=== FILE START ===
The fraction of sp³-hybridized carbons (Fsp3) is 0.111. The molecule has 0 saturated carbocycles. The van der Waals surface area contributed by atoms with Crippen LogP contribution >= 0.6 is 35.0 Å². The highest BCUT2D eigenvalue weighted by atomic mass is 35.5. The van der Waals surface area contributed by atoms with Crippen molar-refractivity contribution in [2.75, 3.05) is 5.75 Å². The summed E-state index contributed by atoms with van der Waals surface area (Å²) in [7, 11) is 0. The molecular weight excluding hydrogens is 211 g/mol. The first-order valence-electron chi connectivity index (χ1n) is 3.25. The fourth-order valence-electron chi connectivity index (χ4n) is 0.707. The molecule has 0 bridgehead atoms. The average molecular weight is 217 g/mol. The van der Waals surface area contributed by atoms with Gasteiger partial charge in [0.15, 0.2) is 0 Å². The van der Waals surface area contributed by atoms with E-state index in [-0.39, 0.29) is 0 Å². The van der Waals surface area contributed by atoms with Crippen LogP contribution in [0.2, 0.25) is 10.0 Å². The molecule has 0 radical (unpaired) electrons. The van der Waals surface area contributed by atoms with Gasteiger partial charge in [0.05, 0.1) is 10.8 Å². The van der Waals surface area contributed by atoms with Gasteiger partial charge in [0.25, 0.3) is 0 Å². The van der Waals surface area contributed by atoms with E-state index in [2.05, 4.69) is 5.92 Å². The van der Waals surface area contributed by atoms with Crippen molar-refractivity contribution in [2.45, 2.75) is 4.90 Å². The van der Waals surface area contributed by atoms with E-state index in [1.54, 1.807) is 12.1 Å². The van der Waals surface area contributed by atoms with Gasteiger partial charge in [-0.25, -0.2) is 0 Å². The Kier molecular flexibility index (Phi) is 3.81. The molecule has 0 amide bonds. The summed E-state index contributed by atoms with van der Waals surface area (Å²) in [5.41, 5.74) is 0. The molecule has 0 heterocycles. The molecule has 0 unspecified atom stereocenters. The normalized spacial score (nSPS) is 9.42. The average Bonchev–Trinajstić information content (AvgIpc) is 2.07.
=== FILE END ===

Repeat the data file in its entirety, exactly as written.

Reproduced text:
The fraction of sp³-hybridized carbons (Fsp3) is 0.111. The molecule has 0 saturated carbocycles. The van der Waals surface area contributed by atoms with Crippen LogP contribution >= 0.6 is 35.0 Å². The highest BCUT2D eigenvalue weighted by atomic mass is 35.5. The van der Waals surface area contributed by atoms with Crippen molar-refractivity contribution in [2.75, 3.05) is 5.75 Å². The summed E-state index contributed by atoms with van der Waals surface area (Å²) in [7, 11) is 0. The molecular weight excluding hydrogens is 211 g/mol. The first-order valence-electron chi connectivity index (χ1n) is 3.25. The fourth-order valence-electron chi connectivity index (χ4n) is 0.707. The molecule has 0 bridgehead atoms. The average molecular weight is 217 g/mol. The van der Waals surface area contributed by atoms with Gasteiger partial charge in [0.15, 0.2) is 0 Å². The van der Waals surface area contributed by atoms with E-state index in [-0.39, 0.29) is 0 Å². The van der Waals surface area contributed by atoms with Crippen LogP contribution in [0.2, 0.25) is 10.0 Å². The molecule has 0 radical (unpaired) electrons. The van der Waals surface area contributed by atoms with Gasteiger partial charge in [0.05, 0.1) is 10.8 Å². The van der Waals surface area contributed by atoms with Gasteiger partial charge in [0.25, 0.3) is 0 Å². The van der Waals surface area contributed by atoms with E-state index in [2.05, 4.69) is 5.92 Å². The van der Waals surface area contributed by atoms with Crippen molar-refractivity contribution in [2.45, 2.75) is 4.90 Å². The van der Waals surface area contributed by atoms with E-state index in [1.54, 1.807) is 12.1 Å². The van der Waals surface area contributed by atoms with Gasteiger partial charge in [-0.25, -0.2) is 0 Å². The Kier molecular flexibility index (Phi) is 3.81. The molecule has 0 amide bonds. The summed E-state index contributed by atoms with van der Waals surface area (Å²) in [5.41, 5.74) is 0. The molecule has 0 heterocycles. The molecule has 0 unspecified atom stereocenters. The normalized spacial score (nSPS) is 9.42. The average Bonchev–Trinajstić information content (AvgIpc) is 2.07.